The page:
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1212 UNIVERSAL HISTORY- THE MODERN WORLD.

classic language of his times. He became a

skillful translator and sought diligently to

improve the taste of his people by rendering the works of the Latin authors into

the Anglo-Saxon vernacular. He urged the

same work upon the scholars who frequented

his court, and on one occasion addressed

to the bishops of the kingdom an earnest

appeal, in which he recommended that all

good and useful books be translated into

the language which we all understand; so

that all the youths of England, but more

especially those who are of gentle kind and

easy circumstances, may be grounded in

letters-for they can not profit in any pursuit until they are well able to read English.

The king was not by any means content

with the culture of his court. He availed

himself of every opportunity to sow the seeds

of enlightenment in all parts of the kingdom.

He conceived the grand project of popular

education, and his work in this. respect far

surpassed that of Charlemagne in France.

On his accession to the throne the outlook for

English culture was by no means encouraging.

The seats of learning had been ravaged by the

Danes. The once flourishing schools of Northumberland were either destroyed or had fallen

into decay. The ignorance of the English

people was amazing for its grossness. At the

time of the death of Ethelred there was

scarcely a professional teacher in all Wessex,

and the Anglo-Saxon language could not

boast of a single text-book. In his efforts to

organize public schools the king was obliged

to send to Mercia for teachers, and

even in that kingdom none were

found competent for the work except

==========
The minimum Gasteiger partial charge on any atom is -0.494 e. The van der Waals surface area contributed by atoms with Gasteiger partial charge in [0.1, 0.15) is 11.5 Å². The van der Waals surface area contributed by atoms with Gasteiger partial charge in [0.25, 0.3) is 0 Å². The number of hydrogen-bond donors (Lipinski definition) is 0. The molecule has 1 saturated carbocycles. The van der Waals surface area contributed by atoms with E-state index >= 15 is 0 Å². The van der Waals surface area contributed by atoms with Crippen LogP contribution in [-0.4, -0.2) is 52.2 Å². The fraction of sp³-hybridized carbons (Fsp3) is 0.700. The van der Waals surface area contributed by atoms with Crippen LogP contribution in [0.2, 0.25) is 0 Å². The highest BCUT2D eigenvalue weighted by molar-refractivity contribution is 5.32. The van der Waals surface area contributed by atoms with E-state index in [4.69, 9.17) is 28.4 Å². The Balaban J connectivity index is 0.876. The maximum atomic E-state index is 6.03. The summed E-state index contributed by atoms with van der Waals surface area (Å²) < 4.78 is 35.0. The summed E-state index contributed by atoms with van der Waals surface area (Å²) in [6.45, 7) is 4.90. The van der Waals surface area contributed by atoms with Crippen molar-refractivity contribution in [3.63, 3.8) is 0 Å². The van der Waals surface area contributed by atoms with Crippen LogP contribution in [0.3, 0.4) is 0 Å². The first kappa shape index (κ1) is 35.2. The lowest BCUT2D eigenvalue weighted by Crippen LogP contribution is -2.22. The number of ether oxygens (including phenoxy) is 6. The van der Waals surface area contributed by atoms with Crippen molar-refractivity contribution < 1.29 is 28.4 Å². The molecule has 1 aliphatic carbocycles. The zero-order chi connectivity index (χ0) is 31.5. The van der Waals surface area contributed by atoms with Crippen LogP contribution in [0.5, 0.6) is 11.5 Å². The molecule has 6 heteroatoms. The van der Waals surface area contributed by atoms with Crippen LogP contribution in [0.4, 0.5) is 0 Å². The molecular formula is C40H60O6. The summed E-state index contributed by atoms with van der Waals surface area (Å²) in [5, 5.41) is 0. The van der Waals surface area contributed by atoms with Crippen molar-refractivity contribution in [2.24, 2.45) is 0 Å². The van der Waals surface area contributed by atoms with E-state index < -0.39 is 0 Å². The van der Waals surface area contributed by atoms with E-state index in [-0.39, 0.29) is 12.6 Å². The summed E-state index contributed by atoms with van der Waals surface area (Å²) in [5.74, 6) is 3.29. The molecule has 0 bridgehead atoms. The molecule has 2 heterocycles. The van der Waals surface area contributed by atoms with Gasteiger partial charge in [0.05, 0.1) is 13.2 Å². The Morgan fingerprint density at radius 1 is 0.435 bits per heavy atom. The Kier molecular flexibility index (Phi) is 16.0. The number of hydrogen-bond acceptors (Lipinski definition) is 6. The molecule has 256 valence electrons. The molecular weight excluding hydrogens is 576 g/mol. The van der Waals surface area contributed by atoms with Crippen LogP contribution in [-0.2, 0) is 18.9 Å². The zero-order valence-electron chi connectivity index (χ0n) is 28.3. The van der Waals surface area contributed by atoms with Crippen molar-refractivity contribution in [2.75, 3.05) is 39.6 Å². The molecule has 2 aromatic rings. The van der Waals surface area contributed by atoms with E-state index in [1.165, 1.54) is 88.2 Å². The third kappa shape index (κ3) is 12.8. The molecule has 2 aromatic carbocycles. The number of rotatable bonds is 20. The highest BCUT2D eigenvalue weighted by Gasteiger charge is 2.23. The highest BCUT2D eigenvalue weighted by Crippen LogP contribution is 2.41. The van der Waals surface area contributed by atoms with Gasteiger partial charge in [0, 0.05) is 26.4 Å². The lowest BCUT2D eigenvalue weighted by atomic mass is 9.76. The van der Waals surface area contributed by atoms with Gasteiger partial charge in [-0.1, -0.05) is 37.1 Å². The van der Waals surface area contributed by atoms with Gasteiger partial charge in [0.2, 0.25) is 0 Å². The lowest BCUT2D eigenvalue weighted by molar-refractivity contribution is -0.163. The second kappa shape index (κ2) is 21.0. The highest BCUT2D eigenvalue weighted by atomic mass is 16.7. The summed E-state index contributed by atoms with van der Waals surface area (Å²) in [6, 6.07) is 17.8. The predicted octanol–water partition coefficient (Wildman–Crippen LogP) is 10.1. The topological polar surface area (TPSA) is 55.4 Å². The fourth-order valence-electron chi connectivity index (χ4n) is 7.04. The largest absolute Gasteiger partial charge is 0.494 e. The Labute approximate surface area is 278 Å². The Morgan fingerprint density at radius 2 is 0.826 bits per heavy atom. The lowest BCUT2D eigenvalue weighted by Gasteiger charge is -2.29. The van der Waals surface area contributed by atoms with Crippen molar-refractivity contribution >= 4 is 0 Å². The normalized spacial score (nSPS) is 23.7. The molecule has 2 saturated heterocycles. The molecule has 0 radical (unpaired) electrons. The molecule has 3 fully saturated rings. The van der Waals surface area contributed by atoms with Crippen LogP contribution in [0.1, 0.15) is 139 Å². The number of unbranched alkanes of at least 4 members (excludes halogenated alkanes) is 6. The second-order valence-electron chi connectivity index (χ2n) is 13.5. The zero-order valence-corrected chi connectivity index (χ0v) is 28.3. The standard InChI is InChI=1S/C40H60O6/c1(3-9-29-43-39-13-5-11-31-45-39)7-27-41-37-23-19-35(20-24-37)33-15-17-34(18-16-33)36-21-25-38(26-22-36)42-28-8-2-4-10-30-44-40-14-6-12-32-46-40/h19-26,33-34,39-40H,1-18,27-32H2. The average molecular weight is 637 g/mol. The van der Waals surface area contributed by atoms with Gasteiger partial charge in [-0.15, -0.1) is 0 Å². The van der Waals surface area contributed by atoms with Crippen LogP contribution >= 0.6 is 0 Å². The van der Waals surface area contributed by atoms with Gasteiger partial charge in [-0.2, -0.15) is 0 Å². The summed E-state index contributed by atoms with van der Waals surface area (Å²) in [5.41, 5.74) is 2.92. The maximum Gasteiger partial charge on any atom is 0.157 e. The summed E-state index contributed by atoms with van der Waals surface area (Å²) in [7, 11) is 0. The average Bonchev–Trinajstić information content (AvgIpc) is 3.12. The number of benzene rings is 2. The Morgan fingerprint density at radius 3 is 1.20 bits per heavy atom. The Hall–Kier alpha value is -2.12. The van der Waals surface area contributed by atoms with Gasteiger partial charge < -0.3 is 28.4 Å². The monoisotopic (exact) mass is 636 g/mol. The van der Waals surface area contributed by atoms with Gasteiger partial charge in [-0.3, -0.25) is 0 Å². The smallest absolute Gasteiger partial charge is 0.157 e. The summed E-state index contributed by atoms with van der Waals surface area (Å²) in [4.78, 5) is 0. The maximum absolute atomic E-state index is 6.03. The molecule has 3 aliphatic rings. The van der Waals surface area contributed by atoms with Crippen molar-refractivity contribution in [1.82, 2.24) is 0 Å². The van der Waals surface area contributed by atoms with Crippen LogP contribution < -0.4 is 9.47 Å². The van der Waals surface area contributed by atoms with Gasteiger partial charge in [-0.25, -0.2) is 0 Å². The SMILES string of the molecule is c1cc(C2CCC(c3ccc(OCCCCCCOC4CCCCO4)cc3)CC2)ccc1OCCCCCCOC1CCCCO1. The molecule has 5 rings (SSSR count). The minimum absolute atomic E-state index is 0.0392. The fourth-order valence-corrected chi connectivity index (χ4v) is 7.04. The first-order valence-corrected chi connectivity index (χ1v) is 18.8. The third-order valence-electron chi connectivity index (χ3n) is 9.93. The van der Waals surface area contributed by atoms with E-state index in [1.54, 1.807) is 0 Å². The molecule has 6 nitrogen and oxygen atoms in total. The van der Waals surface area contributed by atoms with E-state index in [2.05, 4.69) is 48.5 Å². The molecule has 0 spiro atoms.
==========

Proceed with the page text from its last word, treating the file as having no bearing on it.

the priests. A few instructors were

brought over from France. Bishop

Asser, upon whom Alfred most relied

in the prosecution of his educational

enterprises, was a Welshman. In order to supply the text-books necessary

for his people, the king recommended

the translation of works already existing in Latin or French; and thus by

precept and example he sought to

implant in the nascent mind of England the fundamentals of culture and

learning.

The reputation of King Alfred as

a diligent scholar, no less than a warlike sovereign, is as wide as the fame

of the English race. It is a matter

of surprise how, amid the arduous

duties of government and the dangers and disasters of war, this benign

sovereign found time and opportunity

for those laudable pursuits in which

he so greatly delighted. Nothing

but the most methodical division

of his time could have enabled him,

with the meager facilities at his command,

to make so great progress in scholarship and

literature.

The greatest of King Alfred's works as an

author are his translations of Boethius's Consolation of Philosophy and of Bede's Ecclesiastical History of the English. Measured by modern standards, neither of these works

would be considered preeminent as a translation. The king sought to reproduce the

spirit rather than the letter of the original.

The work of Boethius was rendered by